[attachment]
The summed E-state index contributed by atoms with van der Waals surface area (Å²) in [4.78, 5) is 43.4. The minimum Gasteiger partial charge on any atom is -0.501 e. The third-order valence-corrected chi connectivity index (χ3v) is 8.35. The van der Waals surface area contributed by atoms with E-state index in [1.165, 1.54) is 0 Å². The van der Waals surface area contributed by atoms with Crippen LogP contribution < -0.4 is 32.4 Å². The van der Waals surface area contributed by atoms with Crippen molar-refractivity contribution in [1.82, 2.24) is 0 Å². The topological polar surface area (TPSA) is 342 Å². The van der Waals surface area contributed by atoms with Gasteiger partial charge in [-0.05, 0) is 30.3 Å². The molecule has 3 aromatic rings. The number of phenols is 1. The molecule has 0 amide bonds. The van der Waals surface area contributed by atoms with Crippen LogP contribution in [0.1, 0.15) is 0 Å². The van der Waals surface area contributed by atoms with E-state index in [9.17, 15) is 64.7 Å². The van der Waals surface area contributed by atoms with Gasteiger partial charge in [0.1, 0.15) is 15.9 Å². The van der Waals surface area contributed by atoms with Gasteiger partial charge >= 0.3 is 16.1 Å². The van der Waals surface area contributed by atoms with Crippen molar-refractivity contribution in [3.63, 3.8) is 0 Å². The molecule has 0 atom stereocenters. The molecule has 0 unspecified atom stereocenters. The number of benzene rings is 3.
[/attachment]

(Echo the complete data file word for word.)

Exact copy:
The summed E-state index contributed by atoms with van der Waals surface area (Å²) in [4.78, 5) is 43.4. The minimum Gasteiger partial charge on any atom is -0.501 e. The third-order valence-corrected chi connectivity index (χ3v) is 8.35. The van der Waals surface area contributed by atoms with E-state index in [1.165, 1.54) is 0 Å². The van der Waals surface area contributed by atoms with Crippen LogP contribution < -0.4 is 32.4 Å². The van der Waals surface area contributed by atoms with Crippen molar-refractivity contribution in [1.82, 2.24) is 0 Å². The topological polar surface area (TPSA) is 342 Å². The van der Waals surface area contributed by atoms with Gasteiger partial charge in [-0.05, 0) is 30.3 Å². The molecule has 3 aromatic rings. The number of phenols is 1. The molecule has 0 amide bonds. The van der Waals surface area contributed by atoms with Crippen LogP contribution in [0.1, 0.15) is 0 Å². The van der Waals surface area contributed by atoms with E-state index in [9.17, 15) is 64.7 Å². The van der Waals surface area contributed by atoms with Gasteiger partial charge in [0.1, 0.15) is 15.9 Å². The van der Waals surface area contributed by atoms with Gasteiger partial charge >= 0.3 is 16.1 Å². The van der Waals surface area contributed by atoms with Crippen molar-refractivity contribution in [3.63, 3.8) is 0 Å². The molecule has 0 atom stereocenters. The molecule has 0 unspecified atom stereocenters. The number of benzene rings is 3.